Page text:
Launch of Enigma and Revelation in Renaissance English Literature, a collection of essays in honour of Eiléan Ní Chuilleanáin
Trinity Long Room Hub
31 May 2012
Distinguished guests, colleagues, friends,
Since taking on the duties of Provost last August I've given many speeches in which I've spoken of Trinity's commitment to nurturing creativity. I've talked about the Oscar Wilde Centre for Creative Writing, the new Music Composition Centre, and the Lir Academy of Dramatic Art. And I've frequently mentioned the outstanding poets who are, or were until recently, members of Trinity's staff; Brendan Kennelly, Gerard Dawe, Iggy McGovern, and of course, Eiléan Ní Chuilleanáin.
Having such award-winning and inspiring poets shows, like nothing else, Trinity's commitment to creative endeavours and how important they are to the broader academic enterprise.
As my predecessor, John Hegarty, said eighteen months ago at a reception to celebrate Eiléan Ní Chuilleanáin being awarded the Griffin Poetry Prize – “Eilean is not only a leading Irish poet but a poet of the highest international standing… winner of the prestigious Patrick Kavanagh and O'Shaughnessy Poetry Awards”.
Eiléan is known far beyond Trinity, and beyond Ireland, as a poet. But it is the exceptional scholar that we celebrate this evening, and indeed today at this symposium.
This very handsome book - beautifully produced by Four Courts Press in celestial blue – is a festschrift of twelve essays on renaissance English literature.
The contributors are Professor Ní Chuilleanáin’s colleagues and former students. They come from as far afield as the universities of East Carolina, Syracuse and Groningen, as well of course as our departments in Trinity. And they are writing here about riddles and anonymity, allegory and decoding, resonances and enigmas.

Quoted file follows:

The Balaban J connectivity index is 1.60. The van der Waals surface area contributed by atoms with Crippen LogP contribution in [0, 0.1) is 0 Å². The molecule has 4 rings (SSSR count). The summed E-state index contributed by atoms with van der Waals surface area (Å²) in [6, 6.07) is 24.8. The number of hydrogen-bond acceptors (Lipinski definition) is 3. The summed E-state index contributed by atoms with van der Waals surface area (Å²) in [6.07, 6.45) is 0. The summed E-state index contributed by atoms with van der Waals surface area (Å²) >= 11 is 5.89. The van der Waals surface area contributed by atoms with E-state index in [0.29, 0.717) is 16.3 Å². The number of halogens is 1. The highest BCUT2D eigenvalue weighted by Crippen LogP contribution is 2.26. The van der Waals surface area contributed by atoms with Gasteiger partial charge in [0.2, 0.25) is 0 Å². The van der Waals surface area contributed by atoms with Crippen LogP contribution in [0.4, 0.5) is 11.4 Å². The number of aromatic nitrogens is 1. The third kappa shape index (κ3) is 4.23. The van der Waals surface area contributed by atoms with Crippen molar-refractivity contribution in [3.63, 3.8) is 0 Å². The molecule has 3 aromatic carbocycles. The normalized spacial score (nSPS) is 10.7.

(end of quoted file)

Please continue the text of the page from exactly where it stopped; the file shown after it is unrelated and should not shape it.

I am not a scholar of English literature but I take from this book an exciting sense of what one contributor calls “the mysterious wisdom” of Renaissance literature - a mystery which can be unlocked but doesn't, seemingly, yield its secrets easily. It requires expert researchers willing to dig deep.
I congratulate the editors, Dr Helen Cooney and Dr Mark Sweetnam. I don't know what the exact brief was for those contributing to this book but the result is strikingly cohesive. This is not a random collection of essays but a series of thematic arguments. The approach throughout is interdisciplinary insofar as the contributors display not only linguistic and aesthetic awareness but also great historical and political understanding, which allows them to contextualise the works under discussion. I am, I must say, very keen on interdisciplinarity and consider it a hallmark of the Trinity education.
This fascinating book is a valued contribution to Renaissance literature studies. It's also, I guess, a kind of kaleidoscope portrait of Eiléan Ní Chuilleanáin because a Festschrift always reveals something of the character and scholarship of the person who inspired it.
The editors write in the introduction that “the range – both chronological and thematic – of the essays gathered here is testament to the breadth as well as the depth of Eiléan’s scholarship”.
Many of the works analysed in this book are well-known, even to me. They have entered the canon and are now considered timeless, but as this book underlines, they should also be understood as Elizabethan constructs, born out of a particular political situation.
The politics which gave rise to Spenser’s Faerie Queen and Shakespeare’s As You Like It also, of course, gave rise to Trinity College. (In fact The Faerie Queen and Trinity share a birthdate, more or less). I know that every university in Ireland – and indeed in the UK and the world – would have fought to have Eiléan on their staff, but I do think that Trinity, this Renaissance university, has provided the ideal setting for her.
And in return, she has enhanced College life and scholarship and we are fortunate to have had her for over forty years in the School of English. During that time she served as head of department, dean of faculty of arts (letters), and first director of the M.Phil. in Medieval Literature and Culture.
A teacher is, of course, known for her students, and the achievement of Eiléan’s students is manifest in this book. Eiléan has not only set sail poems on the world, but people, and some of these people have returned to harbour to give us these essays, and so continue the dialogue with their teacher – that unbroken dialogue through the ages which constitutes true scholarship, and which we, as readers, are fortunate to eavesdrop on.